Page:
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Hello, I checked my Main Circuit Panel and the 3-phase panel boxes, they are 3 (two hot, one neutral) and 4 (3-hot, one nuetral) connectors respectively. Does this then mean that I SHOULD connect the Grounding bar to the Neutral bar...and in both sub-panels?
Thank you for the response, SRK
RBM (remove this) wrote:

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I just now noticed that it appears you may be in the UK, in which case, disregard everything I've said. What I've described is how this is done in the US under the NEC. Keep in mind though that the "grounding" conductor does not come into the panel with the service conductors.

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Hello, I am in the US, I just have a UK email address for Yahoo.
I still am looking for whether I should connect the Grounding Bar to the Neutral Bar within my Main Circuit Panel and any other subpanels, since none have a Ground cable/connector coming in from the Meter/Main Breaker.
-SRK
RBM (remove this) wrote:

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that
electricity
Enclosure
electricity
which
warehouse
this
Bar,
that
Bar?
which
should
should
All
working
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No, in sub panels the neutral and ground busses are kept separate.

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Are there any wires connected to the ground bar? You said there are no green wires and no bare wires. This implies the ground bar is empty with no wires connected to it? So all circuits going out from the panel are two-wire cables? If this is the case, then what is the ground pin of all three-prong receptacles connected to?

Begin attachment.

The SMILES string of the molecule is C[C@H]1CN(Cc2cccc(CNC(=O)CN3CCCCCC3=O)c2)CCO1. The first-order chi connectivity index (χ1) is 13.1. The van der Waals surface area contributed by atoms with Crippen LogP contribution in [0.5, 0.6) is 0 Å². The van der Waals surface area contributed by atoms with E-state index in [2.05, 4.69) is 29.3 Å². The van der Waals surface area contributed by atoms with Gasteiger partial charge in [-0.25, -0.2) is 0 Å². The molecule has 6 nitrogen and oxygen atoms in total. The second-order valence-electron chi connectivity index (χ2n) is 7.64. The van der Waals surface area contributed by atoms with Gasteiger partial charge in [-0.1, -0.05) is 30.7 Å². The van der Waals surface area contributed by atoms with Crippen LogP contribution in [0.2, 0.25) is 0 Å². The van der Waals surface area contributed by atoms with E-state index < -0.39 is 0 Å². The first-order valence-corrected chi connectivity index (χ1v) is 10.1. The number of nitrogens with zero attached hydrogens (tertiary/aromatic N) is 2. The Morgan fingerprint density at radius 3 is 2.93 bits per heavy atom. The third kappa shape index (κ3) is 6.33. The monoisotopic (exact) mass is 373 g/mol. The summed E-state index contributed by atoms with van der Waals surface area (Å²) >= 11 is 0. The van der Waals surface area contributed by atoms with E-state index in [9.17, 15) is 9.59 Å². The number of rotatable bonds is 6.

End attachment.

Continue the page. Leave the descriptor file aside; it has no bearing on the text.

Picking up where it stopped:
This is not a likely scenerio (no grounding system but have 3-prong receptacles). Perhaps I misunderstood. The best thing is to post on some web space the photos of the panels involved.
Could the box that splits out 240/120v and 3phase already connect the ground and neutral together?
I suggest you not modify anything until it is absolutely clear what the situation is.
--
Posted via a free Usenet account from http://www.teranews.com


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Hello, I checked inside the main breaker (where also the 240/120 and 3-phase split) and the Neutral and Ground cable are connected inside that box.
So, inside my subpanels, should the Ground and Neutral remain unconnected? Also, where then do my Ground connections inside my Romex connections get connected? Only to the outlet boxes and light switch boxes?
Thank you for your assistance, SRK John wrote:

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In your sub panels you should have separate ground and neutral busses- not connected together. The grounds of your romex cables go to the ground buss and the neutrals to the neutral buss

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Hello, Great. I understand and can apply the knowledge. Thank you very much.
-Steve
RBM (remove this) wrote: